SPRINGFIELD, Ill. – As part of his commitment to improving the way the criminal justice system interacts with communities, state Rep. Cyril Nichols, D-Chicago, backed legislation recently signed into law that bans police from lying to minors in order to extract a confession or information from them during an interrogation.
“Children cannot be expected to fully understand what is at stake when they are in an interrogation, which can lead to outcomes such as minors confessing to crimes they didn’t commit,” said Nichols. “Lying or deceiving children is not the right way to pursue justice, and I am proud to help make Illinois the first state in the country to pass legislation banning these practices.”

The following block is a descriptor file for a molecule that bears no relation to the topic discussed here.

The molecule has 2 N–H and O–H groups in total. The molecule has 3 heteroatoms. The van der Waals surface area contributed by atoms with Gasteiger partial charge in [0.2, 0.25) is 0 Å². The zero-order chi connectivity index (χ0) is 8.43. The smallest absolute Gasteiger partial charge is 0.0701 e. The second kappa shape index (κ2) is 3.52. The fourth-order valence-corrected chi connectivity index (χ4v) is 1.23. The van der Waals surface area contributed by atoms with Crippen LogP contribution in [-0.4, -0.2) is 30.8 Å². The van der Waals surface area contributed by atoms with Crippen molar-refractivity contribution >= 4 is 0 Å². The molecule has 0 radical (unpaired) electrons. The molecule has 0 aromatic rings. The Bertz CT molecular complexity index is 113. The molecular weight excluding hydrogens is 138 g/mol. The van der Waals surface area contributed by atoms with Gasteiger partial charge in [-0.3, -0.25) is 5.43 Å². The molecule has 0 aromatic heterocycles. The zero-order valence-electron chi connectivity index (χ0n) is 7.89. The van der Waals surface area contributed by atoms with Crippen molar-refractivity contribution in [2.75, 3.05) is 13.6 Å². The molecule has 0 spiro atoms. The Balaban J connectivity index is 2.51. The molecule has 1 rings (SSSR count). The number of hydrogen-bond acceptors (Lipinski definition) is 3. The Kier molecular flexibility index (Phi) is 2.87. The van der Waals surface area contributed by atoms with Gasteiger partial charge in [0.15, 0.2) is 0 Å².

According to the Innocence Project, minors are two to three times more likely than adults to falsely confess to a crime. To ensure that minors are not being deceived into making a statement that can land them years in prison for something they did not do, Nichols voted in favor of Senate Bill 2122 which will bar interrogators from using deceptive tactics against juveniles.
“There are no words to express how terrible it is that children were deceived into signing their own prison sentences for crimes they did not commit,” said Nichols. “While this legislation is a historic step in the right direction, more work remains in creating a better justice system for our state.”